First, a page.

Canadian Ryder Hesjedal has already won new admirers and a new contract at this year’s Tour de France.
Now he’s looking to finish it off in style.
The 29-year-old from Victoria was an impressive fourth in Thursday’s stage on the historic Col du Tourmalet climb in the Pyrenees, bumping him up two places to eighth overall.
This year’s race marks the 100th anniversary of the first stage in the Pyrenees and Hesjedal’s gritty performance through mist and rain further confirmed his place among the sport’s current elite.
“A lot of history,” he said of Thursday’s climb, adding about his ride up it: “I think it will set in more once we finish in Paris.”
There are three stages left before the race ends Sunday in Paris, but only one that may impact the standings — Saturday’s 52-kilometre time trial.
“That just comes down to what kind of form you have and I think I’ve shown my form is very good, if not the best it’s been in the whole race — in the third week,” the Garmin-Transitions rider told The Canadian Press.
“We have the top equipment, top technology on this team. So I’m nothing but excited for the time trial. I’m definitely not thinking about moving backwards. I’m only looking forward.
“After Saturday it should just be a nice ride into Paris.”
Steve Bauer holds Canada’s best overall showing at the Tour, a fourth-place finish in 1988.
After more than 83 hours and 17 stages in the saddle, Hesjedal is nine minutes 18 seconds behind leader Alberto Contador of Spain.
Joaquin Rodriguez Oliver of Spain is seventh, 2:15 ahead of Hesjedal. Dutch rider Robert Gesink is sixth, 2:37 ahead of the Canadian.
“Seventh and sixth aren’t known as extraordinary time-trialers so a lot can happen in 52 k. I’m just going to keep approaching the race (the same way) I have the whole time,” Hesjedal said. “If I can move up again on the TT (time trial), it’ll be even more sweeter.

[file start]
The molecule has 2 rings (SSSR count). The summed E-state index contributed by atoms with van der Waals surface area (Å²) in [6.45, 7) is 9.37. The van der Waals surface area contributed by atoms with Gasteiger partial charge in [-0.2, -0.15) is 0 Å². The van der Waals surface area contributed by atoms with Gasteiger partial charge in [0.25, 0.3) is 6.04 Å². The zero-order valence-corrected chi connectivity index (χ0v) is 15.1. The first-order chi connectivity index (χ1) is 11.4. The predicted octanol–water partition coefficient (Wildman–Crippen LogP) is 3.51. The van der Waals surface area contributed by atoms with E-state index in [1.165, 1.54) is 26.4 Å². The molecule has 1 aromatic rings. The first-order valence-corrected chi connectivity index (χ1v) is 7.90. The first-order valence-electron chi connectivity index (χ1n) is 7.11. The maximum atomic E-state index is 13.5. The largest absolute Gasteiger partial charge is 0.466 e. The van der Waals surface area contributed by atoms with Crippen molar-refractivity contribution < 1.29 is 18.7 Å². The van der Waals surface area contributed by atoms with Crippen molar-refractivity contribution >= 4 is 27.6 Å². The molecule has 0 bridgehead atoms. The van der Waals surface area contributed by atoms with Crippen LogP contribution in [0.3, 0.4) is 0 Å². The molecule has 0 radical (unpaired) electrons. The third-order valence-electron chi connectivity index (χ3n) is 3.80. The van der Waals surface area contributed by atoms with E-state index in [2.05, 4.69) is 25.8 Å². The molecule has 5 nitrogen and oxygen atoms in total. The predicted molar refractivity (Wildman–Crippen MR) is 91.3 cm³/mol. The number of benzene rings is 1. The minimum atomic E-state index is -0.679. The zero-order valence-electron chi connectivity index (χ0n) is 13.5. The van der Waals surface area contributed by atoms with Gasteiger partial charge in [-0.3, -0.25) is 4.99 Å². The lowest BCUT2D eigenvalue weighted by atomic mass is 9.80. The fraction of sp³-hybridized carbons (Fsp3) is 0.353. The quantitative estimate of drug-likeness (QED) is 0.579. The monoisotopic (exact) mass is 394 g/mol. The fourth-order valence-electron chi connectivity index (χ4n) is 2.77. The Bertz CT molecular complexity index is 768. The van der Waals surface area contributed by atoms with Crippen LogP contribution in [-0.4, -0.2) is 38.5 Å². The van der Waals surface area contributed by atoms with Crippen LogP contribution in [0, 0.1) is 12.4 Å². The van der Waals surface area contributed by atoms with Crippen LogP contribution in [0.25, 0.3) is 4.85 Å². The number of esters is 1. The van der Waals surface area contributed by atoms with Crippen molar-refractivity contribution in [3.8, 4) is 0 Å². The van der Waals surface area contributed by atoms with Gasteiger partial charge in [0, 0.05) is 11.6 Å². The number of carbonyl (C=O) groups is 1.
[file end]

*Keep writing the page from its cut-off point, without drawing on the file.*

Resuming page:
“But the ride today, what I was able to do and where I am right now, I mean it doesn’t get much better.”
Hesjedal has already been rewarded by a three-year deal that will keep him with Garmin-Transitions through 2013.
It’s a reward for his outstanding performance — and his ability to step up to the plate after the team lost Christian Vandevelde, Tyler Farrar and Robert Hunter in the Tour.
Instead of riding in support of Vandevelde, who crashed in Stage 2, Hesjedal seized the initiative on Stage 3 and raced to fourth spot.
His strong showing has continued during some of the race’s hardest stages.
On Thursday, Hesjedal took time to pay tribute to the injured Vandevelde, who had been the team’s main man until the crash took him out of the race.
“It’s unfortunate that Christian’s at home, having to watch, but I think he’s probably the proudest out of anybody about how I’ve ridden. He always said he expected me to be at this level. It’s nice to arrive there.”
It’s a two-man race now — Contador leads Andy Schleck of Luxembourg — by eight seconds but Hesjedal is grabbing his own piece of the spotlight.
“Those guys are clearly on a higher level,” he said of the top two, “but obviously there’s room to play behind and I think I showed that today.”
Hesjedal has been getting better and better.
Last September, he became the first Canadian to win a stage in the Spanish Vuelta, just two days after finishing second in another stage. In April he was runner-up at the one-day Amstel Gold Race in the Netherlands and the next month won the final stage of the Tour de California.
“It’s just been moving that way the last couple of years,” he said. “I feel like my results over the last few years and especially this year, I’ve been improving at a nice rate and I was at a high level since March this year, so I was always focused on having a good Tour de France.
“My role changed early on in the race and I grabbed it full on. I’m really pleased with what I’ve been able to do. I think the team’s obviously happy as well.”
He finished 49th in last year’s race and 47th the year before.
Toronto’s Michael Barry, a support rider for Team Sky and its British star Bradley Wiggins, stands 99th overall.